Outstanding moral reflection Gary Gutting for today. Be sure to read the whole thing (On another day I would reflect that the universality of morality can be found in both testaments of the Bible, not just in Socrates.), but here is the nub of his argument.
It may seem, then, that we must either accept modern universalist ethics and reject patriotism as a basic moral virtue or accept patriotism along with MacIntyre’s traditional localist morality. But perhaps, at least in the American context, there is a way of avoiding the dilemma.
For what is the animating ideal of American patriotism if not the freedom of all persons, not just its own citizens? This is apparent in our Declaration, which bases its case for independence on the principle that governments exist to “secure the rights” of “life, liberty and the pursuit of happiness” to which all persons are equally entitled. This principle is the avowed purpose of all our actions as a nation, and we may read our history as the story of our successes and failures in carrying out this principle. America, then, is the paradox of a local historical project that aims at universal liberation. Through this project, we have a way of combining traditional patriotism with universal morality.
Is Our Patriotism Moral? – NYTimes.com.
One thought on ““Is Our Patriotism Moral?””
I recall my father, who served in WWII including Normandy, wrestling with this. His mother was Eastern Band Cherokee. My father’s fighting in WWII would be considered patriotic.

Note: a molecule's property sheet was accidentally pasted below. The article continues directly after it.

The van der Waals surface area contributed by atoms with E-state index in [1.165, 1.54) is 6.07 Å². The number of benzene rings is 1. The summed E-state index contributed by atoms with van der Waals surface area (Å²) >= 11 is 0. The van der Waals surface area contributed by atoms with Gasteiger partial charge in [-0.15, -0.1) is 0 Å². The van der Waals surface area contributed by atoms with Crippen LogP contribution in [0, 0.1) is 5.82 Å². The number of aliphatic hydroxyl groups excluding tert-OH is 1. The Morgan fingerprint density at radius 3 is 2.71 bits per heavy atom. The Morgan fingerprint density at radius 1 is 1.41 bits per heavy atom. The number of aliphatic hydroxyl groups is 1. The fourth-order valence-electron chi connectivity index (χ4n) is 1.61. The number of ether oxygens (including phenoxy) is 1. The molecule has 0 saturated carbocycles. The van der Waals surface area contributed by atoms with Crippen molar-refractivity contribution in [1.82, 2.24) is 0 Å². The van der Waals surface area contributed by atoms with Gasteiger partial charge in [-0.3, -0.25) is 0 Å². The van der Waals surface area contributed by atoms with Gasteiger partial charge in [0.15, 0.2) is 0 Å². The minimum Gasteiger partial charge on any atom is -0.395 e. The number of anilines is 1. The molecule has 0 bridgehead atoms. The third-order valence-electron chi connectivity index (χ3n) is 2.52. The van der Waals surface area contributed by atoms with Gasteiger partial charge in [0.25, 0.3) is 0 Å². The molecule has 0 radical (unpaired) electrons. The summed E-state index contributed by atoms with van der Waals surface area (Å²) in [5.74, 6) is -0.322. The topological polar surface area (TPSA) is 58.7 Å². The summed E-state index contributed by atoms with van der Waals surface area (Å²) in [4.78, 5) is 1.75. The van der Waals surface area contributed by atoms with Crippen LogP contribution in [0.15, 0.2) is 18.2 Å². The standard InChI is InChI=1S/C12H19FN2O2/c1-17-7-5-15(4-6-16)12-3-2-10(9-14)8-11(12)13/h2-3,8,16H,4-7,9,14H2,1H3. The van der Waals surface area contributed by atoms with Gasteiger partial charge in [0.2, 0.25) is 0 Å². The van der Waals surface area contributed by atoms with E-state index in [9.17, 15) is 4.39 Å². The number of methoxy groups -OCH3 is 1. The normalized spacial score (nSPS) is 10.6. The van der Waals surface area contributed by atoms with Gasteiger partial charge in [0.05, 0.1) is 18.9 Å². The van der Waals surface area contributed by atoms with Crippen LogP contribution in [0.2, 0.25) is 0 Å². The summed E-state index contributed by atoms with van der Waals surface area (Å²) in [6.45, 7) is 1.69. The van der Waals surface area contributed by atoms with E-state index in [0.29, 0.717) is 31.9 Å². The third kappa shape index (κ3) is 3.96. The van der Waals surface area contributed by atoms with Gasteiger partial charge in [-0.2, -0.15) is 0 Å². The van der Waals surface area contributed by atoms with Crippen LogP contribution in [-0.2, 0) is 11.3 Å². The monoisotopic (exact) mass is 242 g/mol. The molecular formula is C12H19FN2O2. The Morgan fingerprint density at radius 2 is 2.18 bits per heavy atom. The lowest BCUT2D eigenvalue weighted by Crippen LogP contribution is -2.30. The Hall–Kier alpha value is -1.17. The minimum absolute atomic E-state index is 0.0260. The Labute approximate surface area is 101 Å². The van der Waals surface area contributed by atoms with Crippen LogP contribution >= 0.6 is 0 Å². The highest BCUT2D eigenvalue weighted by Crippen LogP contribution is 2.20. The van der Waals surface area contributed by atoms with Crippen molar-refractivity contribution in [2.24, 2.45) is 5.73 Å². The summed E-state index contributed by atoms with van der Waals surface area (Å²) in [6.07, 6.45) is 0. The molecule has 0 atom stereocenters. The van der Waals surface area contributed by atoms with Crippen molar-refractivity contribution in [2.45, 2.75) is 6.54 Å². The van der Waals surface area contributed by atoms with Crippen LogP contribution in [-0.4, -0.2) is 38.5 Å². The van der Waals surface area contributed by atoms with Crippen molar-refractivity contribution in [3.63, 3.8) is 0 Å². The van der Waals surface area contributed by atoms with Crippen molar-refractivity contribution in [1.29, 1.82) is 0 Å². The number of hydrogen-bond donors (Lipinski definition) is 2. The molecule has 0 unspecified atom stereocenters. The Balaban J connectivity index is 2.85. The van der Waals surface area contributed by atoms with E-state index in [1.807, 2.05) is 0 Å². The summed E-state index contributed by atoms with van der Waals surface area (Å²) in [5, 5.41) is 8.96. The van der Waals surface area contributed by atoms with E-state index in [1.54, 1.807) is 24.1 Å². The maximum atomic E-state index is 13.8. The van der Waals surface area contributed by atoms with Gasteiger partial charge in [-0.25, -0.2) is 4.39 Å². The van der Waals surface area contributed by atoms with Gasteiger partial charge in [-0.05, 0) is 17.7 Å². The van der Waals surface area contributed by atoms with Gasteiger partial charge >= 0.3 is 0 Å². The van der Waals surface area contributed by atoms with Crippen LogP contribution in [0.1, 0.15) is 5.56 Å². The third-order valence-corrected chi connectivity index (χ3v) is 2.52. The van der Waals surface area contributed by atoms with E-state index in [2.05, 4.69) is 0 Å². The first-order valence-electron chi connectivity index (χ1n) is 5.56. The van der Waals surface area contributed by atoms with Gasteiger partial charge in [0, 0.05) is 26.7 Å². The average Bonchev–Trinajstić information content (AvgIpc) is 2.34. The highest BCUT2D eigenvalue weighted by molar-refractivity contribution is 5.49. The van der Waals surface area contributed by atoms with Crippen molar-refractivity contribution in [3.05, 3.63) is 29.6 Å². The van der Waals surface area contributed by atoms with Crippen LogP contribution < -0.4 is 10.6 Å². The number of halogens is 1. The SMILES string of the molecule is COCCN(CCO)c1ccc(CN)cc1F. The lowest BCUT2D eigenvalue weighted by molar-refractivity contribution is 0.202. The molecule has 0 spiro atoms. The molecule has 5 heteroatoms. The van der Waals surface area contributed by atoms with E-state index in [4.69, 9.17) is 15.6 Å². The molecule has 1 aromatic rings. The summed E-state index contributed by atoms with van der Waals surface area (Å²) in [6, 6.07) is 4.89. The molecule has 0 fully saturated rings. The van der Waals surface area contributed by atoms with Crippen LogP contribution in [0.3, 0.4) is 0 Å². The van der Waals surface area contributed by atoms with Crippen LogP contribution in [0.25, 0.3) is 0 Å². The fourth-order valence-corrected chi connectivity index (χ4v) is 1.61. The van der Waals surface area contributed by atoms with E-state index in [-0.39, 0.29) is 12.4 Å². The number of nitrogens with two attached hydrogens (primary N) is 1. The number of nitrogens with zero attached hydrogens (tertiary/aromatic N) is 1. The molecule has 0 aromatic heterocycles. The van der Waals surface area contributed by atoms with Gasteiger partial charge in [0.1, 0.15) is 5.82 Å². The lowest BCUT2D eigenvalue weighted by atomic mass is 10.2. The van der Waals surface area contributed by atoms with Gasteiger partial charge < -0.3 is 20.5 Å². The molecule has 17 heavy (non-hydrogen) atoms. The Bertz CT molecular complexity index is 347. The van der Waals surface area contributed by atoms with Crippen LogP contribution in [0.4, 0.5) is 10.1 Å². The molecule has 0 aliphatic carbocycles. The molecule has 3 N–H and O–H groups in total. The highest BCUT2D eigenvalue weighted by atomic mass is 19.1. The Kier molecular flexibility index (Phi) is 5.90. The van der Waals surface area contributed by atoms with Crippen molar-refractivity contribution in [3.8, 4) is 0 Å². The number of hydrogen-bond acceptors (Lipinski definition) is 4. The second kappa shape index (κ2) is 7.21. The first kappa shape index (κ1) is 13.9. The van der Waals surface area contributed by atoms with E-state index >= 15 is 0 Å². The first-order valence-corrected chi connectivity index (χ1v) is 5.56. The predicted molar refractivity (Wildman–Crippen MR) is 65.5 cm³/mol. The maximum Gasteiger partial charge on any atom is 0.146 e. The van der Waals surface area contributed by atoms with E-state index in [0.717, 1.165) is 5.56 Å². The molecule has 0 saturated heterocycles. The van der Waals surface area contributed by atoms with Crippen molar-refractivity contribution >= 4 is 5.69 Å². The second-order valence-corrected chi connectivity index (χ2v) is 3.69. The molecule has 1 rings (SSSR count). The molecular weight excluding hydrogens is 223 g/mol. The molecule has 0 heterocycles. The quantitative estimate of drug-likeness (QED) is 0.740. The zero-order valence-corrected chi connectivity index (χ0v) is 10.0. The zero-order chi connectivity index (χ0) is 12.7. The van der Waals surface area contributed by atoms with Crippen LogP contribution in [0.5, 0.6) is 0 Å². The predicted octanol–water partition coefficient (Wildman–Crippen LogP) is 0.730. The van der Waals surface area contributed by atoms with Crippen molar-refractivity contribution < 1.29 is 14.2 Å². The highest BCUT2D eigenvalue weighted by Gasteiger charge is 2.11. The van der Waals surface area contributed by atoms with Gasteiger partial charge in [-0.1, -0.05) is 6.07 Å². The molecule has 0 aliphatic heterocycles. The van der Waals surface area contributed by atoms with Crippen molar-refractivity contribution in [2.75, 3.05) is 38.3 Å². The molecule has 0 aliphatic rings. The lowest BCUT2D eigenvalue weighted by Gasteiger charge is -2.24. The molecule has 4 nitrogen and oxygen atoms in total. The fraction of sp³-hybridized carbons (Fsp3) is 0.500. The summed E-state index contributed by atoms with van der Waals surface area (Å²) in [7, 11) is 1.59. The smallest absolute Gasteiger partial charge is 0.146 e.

However, his reason for doing so and my grandmother’s pride in his doing so would be considered shocking to many Americans – to them, Adolph Hitler needed to be stopped because in their mind (and mine), my ancestors dealt with our own Hitler in the form of Andrew Jackson. Yes, the very same man on the $20 bill – my grandmother refused to have a 20 in her purse.
Jackson is lionized in American history, and many people who think of themselves as patriotic think highly of him. But to anyone Native American, he was a genocidal racist. I butted heads with several history teachers over this. But if you look at how he viewed American Indians, and how he acted on those views, it’s tough to find anything moral or related to liberty.
So, in light of this, why did my father serve? In his mind, he believed America had potential to move on from this dark chapter in history. He felt that perhaps one day American Indians would be treated better (that’s happening but still have a long way to go). Plus, based on his ancestors’ experience with people like Jackson, he felt the urge to help people who were being persecuted by a tyrant like Jackson.
So, as I read that article, I believed that if my father was around still, he would appreciate what Gary Gutting wrote.